After the meeting with George Brown and the other members of the planning team, Tim Smith gets the documents ready for the planning application. This process is described in the following text, which is riddled with idiomatic expressions.
There are thousands of idioms in every language. The meaning of some of them is fairly easily understood, because the German idiom is an almost a direct translation of the English expression, such as in "it’s on the tip of my tongue – es liegt mir auf der Zunge"; others are similar but use different words, for example, "to kill two birds with one stone", which, in German, is equivalent to "zwei Fliegen mit einer Klappe schlagen". There are estimated to be at least twenty-five thousand idiomatic expressions in the English language. It’s good to know at least a few of them.
Choose the correct idiomatic expressions in the following text explaining the process of submitting the planning application for the Browns’ house. Then listen to the text and check your answers.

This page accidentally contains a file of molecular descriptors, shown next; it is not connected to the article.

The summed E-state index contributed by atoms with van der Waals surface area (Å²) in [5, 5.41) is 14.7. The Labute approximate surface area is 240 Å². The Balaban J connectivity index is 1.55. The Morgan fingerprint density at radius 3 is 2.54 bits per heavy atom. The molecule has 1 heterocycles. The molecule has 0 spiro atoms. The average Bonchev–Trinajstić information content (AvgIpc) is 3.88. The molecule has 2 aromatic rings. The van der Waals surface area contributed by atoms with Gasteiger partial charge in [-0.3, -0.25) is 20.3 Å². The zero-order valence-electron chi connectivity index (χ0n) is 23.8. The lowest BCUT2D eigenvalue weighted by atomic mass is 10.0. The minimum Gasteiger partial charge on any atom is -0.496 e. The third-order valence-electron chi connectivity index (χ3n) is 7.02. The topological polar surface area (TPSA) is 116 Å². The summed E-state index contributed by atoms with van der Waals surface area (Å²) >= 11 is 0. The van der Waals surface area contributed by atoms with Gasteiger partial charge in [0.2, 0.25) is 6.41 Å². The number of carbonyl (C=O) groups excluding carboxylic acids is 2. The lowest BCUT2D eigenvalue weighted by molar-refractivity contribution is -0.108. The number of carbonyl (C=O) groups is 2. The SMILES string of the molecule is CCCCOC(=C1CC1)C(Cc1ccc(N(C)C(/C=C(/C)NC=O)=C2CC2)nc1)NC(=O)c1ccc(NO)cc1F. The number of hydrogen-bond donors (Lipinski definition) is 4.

The architect, Tim Smith, is up to his eyes in work and struggling to keep his head above water. He therefore had to pull out all the stops to get the planning application for Helen and George Brown completed on time.
The design process was intense and the architect wasn’t always on the same wavelength as the client, but after some give and take, they quickly reached agreement on most aspects relevant for the application. It was the roof shape they didn’t see eye to eye on. The architect went out on a limb and suggested a flat roof, but this went down like a lead balloon with the clients.
They had set their hearts on a saddle roof. Anyway, after some to-ing and fro-ing, they met halfway and opted for a low mono-pitched roof. These disagreements are now water under the bridge. All design elements relevant for the application are resolved and the architect submitted the planning application yesterday.
Tim Smith knows the ropes and should therefore be on the right track for obtaining planning permission. Keeping fingers crossed that all goes well, within four to six weeks, the approval should be in the bag.
They can then turn the first sod at the beginning of May.